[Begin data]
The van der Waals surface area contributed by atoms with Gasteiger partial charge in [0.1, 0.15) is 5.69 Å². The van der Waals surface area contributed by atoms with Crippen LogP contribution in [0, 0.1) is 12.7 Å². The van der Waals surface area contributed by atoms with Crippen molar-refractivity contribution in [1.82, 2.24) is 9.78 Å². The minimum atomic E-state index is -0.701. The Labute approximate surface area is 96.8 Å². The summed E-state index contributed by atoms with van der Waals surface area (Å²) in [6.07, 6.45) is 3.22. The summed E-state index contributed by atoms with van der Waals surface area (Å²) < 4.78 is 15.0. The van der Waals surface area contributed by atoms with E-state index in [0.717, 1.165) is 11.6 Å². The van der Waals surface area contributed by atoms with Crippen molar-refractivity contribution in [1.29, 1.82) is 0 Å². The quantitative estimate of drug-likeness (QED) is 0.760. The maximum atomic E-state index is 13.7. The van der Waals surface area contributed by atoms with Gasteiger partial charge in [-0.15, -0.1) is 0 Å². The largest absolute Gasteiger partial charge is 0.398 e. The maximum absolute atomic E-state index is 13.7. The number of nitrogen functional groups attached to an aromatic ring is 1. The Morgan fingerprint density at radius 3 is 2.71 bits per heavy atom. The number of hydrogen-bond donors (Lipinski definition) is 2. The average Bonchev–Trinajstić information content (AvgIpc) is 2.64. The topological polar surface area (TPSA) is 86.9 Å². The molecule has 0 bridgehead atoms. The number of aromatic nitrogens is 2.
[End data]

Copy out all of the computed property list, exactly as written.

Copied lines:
The van der Waals surface area contributed by atoms with Gasteiger partial charge in [0.1, 0.15) is 5.69 Å². The van der Waals surface area contributed by atoms with Crippen LogP contribution in [0, 0.1) is 12.7 Å². The van der Waals surface area contributed by atoms with Crippen molar-refractivity contribution in [1.82, 2.24) is 9.78 Å². The minimum atomic E-state index is -0.701. The Labute approximate surface area is 96.8 Å². The summed E-state index contributed by atoms with van der Waals surface area (Å²) in [6.07, 6.45) is 3.22. The summed E-state index contributed by atoms with van der Waals surface area (Å²) < 4.78 is 15.0. The van der Waals surface area contributed by atoms with E-state index in [0.717, 1.165) is 11.6 Å². The van der Waals surface area contributed by atoms with Crippen molar-refractivity contribution in [1.29, 1.82) is 0 Å². The quantitative estimate of drug-likeness (QED) is 0.760. The maximum atomic E-state index is 13.7. The van der Waals surface area contributed by atoms with Gasteiger partial charge in [-0.15, -0.1) is 0 Å². The largest absolute Gasteiger partial charge is 0.398 e. The maximum absolute atomic E-state index is 13.7. The number of nitrogen functional groups attached to an aromatic ring is 1. The Morgan fingerprint density at radius 3 is 2.71 bits per heavy atom. The number of hydrogen-bond donors (Lipinski definition) is 2. The average Bonchev–Trinajstić information content (AvgIpc) is 2.64. The topological polar surface area (TPSA) is 86.9 Å². The molecule has 0 bridgehead atoms. The number of aromatic nitrogens is 2.